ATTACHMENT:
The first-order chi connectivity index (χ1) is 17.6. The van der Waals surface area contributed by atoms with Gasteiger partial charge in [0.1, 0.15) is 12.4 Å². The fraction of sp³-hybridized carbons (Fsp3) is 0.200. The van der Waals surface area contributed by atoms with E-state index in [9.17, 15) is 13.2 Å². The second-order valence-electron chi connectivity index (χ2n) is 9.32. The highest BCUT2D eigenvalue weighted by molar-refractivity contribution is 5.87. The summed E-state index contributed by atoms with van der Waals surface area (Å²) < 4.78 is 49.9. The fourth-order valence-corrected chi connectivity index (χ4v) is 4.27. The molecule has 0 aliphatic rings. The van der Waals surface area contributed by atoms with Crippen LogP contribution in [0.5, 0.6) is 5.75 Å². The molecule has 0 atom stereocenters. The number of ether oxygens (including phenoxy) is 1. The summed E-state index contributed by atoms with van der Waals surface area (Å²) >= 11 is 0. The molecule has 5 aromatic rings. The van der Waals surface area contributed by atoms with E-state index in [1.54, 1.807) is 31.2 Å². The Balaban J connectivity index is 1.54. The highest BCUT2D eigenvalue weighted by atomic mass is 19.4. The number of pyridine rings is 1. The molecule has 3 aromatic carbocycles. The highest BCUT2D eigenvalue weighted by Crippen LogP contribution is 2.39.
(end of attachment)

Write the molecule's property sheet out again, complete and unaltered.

The first-order chi connectivity index (χ1) is 17.6. The van der Waals surface area contributed by atoms with Gasteiger partial charge in [0.1, 0.15) is 12.4 Å². The fraction of sp³-hybridized carbons (Fsp3) is 0.200. The van der Waals surface area contributed by atoms with E-state index in [9.17, 15) is 13.2 Å². The second-order valence-electron chi connectivity index (χ2n) is 9.32. The highest BCUT2D eigenvalue weighted by molar-refractivity contribution is 5.87. The summed E-state index contributed by atoms with van der Waals surface area (Å²) < 4.78 is 49.9. The fourth-order valence-corrected chi connectivity index (χ4v) is 4.27. The molecule has 0 aliphatic rings. The van der Waals surface area contributed by atoms with Crippen LogP contribution in [0.5, 0.6) is 5.75 Å². The molecule has 0 atom stereocenters. The number of ether oxygens (including phenoxy) is 1. The summed E-state index contributed by atoms with van der Waals surface area (Å²) >= 11 is 0. The molecule has 5 aromatic rings. The van der Waals surface area contributed by atoms with E-state index in [1.54, 1.807) is 31.2 Å². The Balaban J connectivity index is 1.54. The highest BCUT2D eigenvalue weighted by atomic mass is 19.4. The number of pyridine rings is 1. The molecule has 3 aromatic carbocycles. The highest BCUT2D eigenvalue weighted by Crippen LogP contribution is 2.39.